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The California Alzheimer's Disease Centers

In 1984, the State of California established the Alzheimer’s Disease Program (ADP) through legislation that sought to:

  • Improve health care delivery to persons affected by Alzheimer’s disease and their caregivers
  • Provide training and education to health care professionals, students, patients, caregivers and community
  • Advance diagnosis and treatment of Alzheimer’s disease and other dementias.

To carry out this mandate, the Alzheimer’s Disease Program established a network of ten dementia care Centers of Excellence at California medical schools. These California Alzheimer’s Disease Centers (CADCs) effectively and efficiently improve AD health care delivery, provide specialized training and education to health care professionals and others, and advance the diagnosis and treatment of AD. Learn more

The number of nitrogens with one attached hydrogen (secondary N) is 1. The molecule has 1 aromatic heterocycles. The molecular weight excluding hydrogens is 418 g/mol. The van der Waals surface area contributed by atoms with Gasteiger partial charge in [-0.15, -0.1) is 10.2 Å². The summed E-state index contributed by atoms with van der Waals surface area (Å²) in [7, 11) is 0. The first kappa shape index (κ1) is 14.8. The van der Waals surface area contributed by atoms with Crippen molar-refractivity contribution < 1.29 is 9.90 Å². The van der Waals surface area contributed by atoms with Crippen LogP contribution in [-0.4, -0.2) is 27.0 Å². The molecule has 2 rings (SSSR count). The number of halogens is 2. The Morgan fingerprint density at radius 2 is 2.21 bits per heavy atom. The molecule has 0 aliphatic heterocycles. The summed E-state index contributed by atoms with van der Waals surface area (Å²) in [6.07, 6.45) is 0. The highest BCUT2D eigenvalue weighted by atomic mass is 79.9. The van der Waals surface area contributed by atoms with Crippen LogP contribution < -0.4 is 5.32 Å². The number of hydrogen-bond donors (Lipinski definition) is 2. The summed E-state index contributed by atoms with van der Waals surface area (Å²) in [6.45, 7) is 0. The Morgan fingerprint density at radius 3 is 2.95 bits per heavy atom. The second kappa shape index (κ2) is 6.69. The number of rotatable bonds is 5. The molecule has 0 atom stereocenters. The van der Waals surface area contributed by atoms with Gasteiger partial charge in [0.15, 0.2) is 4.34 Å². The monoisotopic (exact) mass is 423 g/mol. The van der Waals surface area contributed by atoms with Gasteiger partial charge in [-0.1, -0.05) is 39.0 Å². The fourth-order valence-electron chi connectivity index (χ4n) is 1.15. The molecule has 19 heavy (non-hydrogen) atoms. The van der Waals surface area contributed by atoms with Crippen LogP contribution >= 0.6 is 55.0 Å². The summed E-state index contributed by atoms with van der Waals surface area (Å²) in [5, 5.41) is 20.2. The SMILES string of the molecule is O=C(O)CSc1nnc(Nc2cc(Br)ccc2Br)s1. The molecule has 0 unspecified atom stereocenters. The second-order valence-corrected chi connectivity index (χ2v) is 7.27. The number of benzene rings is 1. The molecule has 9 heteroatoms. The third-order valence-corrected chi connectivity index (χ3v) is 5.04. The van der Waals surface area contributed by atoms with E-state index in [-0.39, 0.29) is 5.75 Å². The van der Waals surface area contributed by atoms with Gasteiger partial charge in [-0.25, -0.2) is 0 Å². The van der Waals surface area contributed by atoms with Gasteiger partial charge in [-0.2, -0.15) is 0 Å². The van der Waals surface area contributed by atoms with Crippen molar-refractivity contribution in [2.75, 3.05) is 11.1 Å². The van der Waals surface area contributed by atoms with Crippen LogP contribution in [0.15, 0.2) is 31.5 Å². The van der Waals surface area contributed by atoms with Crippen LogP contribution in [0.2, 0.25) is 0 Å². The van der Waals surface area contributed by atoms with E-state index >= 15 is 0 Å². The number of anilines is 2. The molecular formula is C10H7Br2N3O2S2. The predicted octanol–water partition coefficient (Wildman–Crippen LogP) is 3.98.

The CADCs also provide an important ongoing economic stimulus, attracting additional fiscal resources to meet the growing needs of Californian's affected by dementia. These include industry support for clinical trials and research; foundation and federal support for training programs, fellowships, and research grants; and private philanthropy.Learn more

The CADCs play a critical role in building a vital workforce for the growing needs of the state through training physicians, nurses, physician’s assistants, health care professionals and research investigators. Since 2000, over 541,000 professionals and students have received training and education at the centers. Learn more